Reply
  2. N.A.Reaper

    This past month, my husbands parents forced me to leave my husband after he had laid his hands on me for the 11th time. They made me leave him because it was “your fault that he gets so upset. If you would just do what he wants, he wouldnt get mad at you. Thats your job as a wife. You do what your husband wants, you dont question anything he does, you cook him what he wants and you clean. It doesnt matter how many jobs you have or if youre going to school, you need to serve *husbands name* because that is what you vowed to do when you got married. He deserves better than someone who refuses to keep his life stress-free, and someone who wont make him upset.”
    It was my fault that my husband abused me. I grabbed his arms, and pushed them to my chest hard enough to leave a bruise. Its all my fault that he had done that. After being forced to leave, I was almost not allowed to take my son (even though I had him outside of our marriage and he never established paternity) and only had $10 dollars to my name after having to use my financial aid to purchase a car so I didnt have to walk to my friends house with my son. I love him. It started with making me feel horrible by talking about my weight and how I look so much prettier with makeup on and to never take it off. then it turned to screaming at me, then shoving, now he hits. I am a strong ass woman, I have lived through enough to know I do not have to run away from him. I am damn good at protecting myself. However, I will not fight back. My son means more to me than winning a damn fight and I would rather die than hit someone who hit me back. I can handle enough abuse to keep my son oblivious to the situation.

    Reply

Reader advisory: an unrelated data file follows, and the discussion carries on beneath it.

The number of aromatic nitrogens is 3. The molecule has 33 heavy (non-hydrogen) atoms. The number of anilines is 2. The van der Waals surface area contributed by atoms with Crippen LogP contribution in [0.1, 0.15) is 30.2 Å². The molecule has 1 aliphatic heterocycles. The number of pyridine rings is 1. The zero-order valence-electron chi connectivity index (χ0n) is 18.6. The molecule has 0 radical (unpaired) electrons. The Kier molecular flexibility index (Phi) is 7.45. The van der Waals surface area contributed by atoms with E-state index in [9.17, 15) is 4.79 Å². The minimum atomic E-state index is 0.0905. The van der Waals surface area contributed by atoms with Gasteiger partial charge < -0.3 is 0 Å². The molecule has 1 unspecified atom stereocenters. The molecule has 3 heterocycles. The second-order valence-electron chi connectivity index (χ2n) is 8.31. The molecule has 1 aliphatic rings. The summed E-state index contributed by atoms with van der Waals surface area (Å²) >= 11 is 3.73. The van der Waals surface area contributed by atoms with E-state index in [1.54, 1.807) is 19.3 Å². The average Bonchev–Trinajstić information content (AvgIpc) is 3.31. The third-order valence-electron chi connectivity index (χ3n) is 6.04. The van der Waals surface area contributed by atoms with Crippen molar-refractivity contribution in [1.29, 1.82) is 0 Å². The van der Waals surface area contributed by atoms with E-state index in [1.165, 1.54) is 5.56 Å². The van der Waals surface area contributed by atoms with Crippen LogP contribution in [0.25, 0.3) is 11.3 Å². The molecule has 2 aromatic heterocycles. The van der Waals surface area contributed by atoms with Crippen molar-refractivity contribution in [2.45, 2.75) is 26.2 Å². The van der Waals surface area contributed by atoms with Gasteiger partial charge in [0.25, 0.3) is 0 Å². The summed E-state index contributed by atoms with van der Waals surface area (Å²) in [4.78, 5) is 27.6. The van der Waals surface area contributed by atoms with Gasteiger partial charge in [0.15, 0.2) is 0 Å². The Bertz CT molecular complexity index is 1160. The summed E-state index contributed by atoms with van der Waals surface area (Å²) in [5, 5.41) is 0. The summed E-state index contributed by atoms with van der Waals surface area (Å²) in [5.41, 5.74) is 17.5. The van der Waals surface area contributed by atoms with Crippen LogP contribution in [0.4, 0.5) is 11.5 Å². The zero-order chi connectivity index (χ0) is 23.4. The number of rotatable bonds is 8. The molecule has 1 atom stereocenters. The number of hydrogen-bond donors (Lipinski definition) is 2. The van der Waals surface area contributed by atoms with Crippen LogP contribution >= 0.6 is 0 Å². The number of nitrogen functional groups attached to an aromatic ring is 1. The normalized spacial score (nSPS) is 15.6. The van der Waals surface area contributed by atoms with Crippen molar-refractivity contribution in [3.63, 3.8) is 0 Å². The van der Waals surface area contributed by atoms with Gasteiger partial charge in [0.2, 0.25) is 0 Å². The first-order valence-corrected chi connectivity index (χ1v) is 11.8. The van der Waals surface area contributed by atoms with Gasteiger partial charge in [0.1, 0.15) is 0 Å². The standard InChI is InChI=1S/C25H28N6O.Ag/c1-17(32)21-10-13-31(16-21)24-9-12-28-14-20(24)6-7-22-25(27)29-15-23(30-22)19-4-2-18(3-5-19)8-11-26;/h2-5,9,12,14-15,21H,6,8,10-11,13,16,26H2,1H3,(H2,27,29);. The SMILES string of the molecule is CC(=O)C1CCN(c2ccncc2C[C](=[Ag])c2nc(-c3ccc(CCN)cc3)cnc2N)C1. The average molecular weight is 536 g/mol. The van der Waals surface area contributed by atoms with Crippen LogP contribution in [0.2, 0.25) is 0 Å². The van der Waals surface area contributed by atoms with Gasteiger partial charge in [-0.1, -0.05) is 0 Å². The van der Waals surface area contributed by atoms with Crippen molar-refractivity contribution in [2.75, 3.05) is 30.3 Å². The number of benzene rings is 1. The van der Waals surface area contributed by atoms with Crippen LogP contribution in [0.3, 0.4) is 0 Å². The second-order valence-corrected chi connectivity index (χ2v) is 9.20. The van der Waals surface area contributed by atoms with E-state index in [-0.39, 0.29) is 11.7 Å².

• Caitlin Gullickson

      I am so sorry to hear about your situation. You are not alone, and there are services that can help you.

      The National Domestic Violence Hotline is available 24/7 and their number is 1-800-799-SAFE (7233). You can also chat with a professional through their website: http://www.thehotline.org/help/

      If you are looking for resources and research, the National Network to End Domestic Violence is a good place to start: http://nnedv.org/resources.html

      Reply
    • SP

      The only issue with that is the perpetuation of domestic abuse. Studies show that male children raised in a DV situation continue the pattern. He won’t be oblivious forever. Be very careful and plan for what to do if an opportunity presents itself. This doesn’t have to be your life forever.

      Reply
  3. SP

    I stayed for 20 years of mental, verbal and emotional abuse. Even after a stress induced heart attack. Every dime I had was invested in our home based company and he knew I wouldn’t leave that to him. At my age then (62), it would have been financial suicide. Close friends and family knew how unhappy I was, but no one else in town or the business community. It was isolating and terribly destructive.

    In 2010, he finally agreed to mediation so I could sell to him. Settlement wasn’t equitable, but I bought a foreclosed house and am managing, frugally. I never see him, I visit friends, work on the house and am very happy.

    Even when you choose (?) to stay, when the opportunity presents itself, the decision may be different. I still have people ask me why I stayed so long, they still don’t get it.

    Reply
  4. Dawn Conti-jordan

    MEN are DUMB as ROCK when it comes to ANYTHING that has to do with abuse
    THEY are the abusers.
    THEY think they are not abusing us,
    THEY think??? they are just disciplining us.
    WE DO NOT NEED discipline.
    WE HAVE feelings and goals for ourselves that are SEPARATE from THEM…..
    AND THEY DO NOT LIKE IT.
    I hate men .

    Reply

Leave a Reply

  • (will not be published)

XHTML: You can use these tags: <a href="" title=""> <abbr title=""> <acronym title=""> <b> <blockquote cite=""> <cite> <code> <del datetime=""> <em> <i> <q cite=""> <s> <strike> <strong>